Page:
This is an old critique, structurally identical to the claim that politically correct language does nothing but send prejudice underground, “camouflaging” it and making it harder to expose and fight. I have yet to encounter a member of any minority group that shared this view—and I imagine there aren’t many feminists who prefer overt misogyny to the alternative. We’re all finally Hobbesians: we can’t control the contents of people’s minds, nor should we wish to, but we can and should articulate the boundaries of acceptable behaviors. Which brings me to the real oddity of the argument here: If Oprah and Gilbert are indeed tricking women back into expectations of traditional femininity—being wives and mothers, say-—by “[being] willing to spend extravagantly, leave our families, or abandon our jobs in order to fit ill-defined notions of what it is to be ‘whole’”; if, in other words, they are tricking women into occupying traditional roles by encouraging them to leave them, all I can say is that it seems an inefficient method.
That’s not to say that antifeminist tropes don’t live within the industry: almost by definition, they do. Still, here’s what Sanders and Barnes-Brown expose as a sneaky trick:
One of the brilliant parts of the self-help genre as a whole is that there are these various contradicting threads or themes, all woven together, and emphasized differently at different times,” says Dr. Micki McGee, a sociologist and cultural critic at Fordham University and the author of Self-Help, Inc: Makeover Culture in American Life. “Self-improvement culture in general has the contradictory effect of undermining self-assurance by suggesting that all of us are in need of constant, effortful (and often expensive) improvement. There is the danger of over-investing in this literature not only financially, but also psychologically.”
This is undeniably true. And, like self-help literature, fortune cookies and the astrologer’s toolkit, it applies to pretty much everything. In fact, “suggesting that all of us are in need of constant, effortful (and often expensive) improvement” is a remarkably tidy description of marketing. That is what capitalism is.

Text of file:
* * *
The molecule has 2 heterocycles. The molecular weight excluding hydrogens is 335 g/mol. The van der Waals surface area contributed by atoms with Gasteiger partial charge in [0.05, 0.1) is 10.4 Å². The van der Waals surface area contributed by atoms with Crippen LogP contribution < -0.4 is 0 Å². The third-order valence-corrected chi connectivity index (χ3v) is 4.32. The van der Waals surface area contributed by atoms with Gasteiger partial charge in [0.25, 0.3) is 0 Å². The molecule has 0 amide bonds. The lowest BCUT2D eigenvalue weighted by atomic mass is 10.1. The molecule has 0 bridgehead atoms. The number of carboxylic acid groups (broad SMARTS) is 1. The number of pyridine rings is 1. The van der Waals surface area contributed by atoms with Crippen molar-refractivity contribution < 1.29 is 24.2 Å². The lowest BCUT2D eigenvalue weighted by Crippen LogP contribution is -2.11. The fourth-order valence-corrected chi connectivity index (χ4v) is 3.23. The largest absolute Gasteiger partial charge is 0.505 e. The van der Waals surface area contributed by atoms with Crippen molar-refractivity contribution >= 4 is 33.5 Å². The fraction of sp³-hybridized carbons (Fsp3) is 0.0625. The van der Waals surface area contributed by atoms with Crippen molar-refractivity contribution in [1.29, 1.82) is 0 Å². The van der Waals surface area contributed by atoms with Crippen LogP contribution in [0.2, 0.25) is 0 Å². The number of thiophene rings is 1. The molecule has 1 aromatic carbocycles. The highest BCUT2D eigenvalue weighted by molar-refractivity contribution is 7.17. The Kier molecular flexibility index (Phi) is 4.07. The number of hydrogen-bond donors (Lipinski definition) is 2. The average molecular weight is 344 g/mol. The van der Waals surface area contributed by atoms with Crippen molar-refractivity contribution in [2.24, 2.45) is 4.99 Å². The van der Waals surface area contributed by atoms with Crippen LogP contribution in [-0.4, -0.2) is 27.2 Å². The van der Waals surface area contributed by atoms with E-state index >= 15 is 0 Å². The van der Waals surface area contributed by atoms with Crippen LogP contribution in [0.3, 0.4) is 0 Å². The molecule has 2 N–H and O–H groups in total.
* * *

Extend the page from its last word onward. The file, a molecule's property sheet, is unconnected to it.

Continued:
It’s fine to critique capitalism, if that’s really what this article is about. But to camouflage a critique of capitalism as a critique of a made-up genre peculiar to women is a bit of a bait-and-switch, not so different in principle from “hiding familiar motives behind ambient lighting and organic scented candles.”
The secret agenda here—the good and decent impulse that leads feminists like Sanders and Barnes-Brown to write life prescriptions against life prescriptions—is the desire to protect women from the effects of capitalism. Advertising is where patriarchy and capital intersect, and the marketable desire (as far as women are concerned) is chronically narrated back to us as the desire to be desired. In this respect at least, the list of imperatives seems to me to offer a step in the right direction. GOOPian imperatives to “Do.” and “Be.” are better than the culture-wide imperatives to “Be Doable.” “Eat” and “Pray” and “Love” are better than “Cover yourself in chocolate,” “Be the goddess on the pedestal” and “Be loved.” It’s a small, maybe even a sad distinction to propose, but as some Eastern guru somewhere said, a journey of a thousand miles begins with a single step. (I kid–it was Lao-tzu.)
(My internet time is running out—thoughts on whether that’s a good step or not, and further thoughts on Eat, Pray, Love and movie-watching habits coming soon to a theater near you.)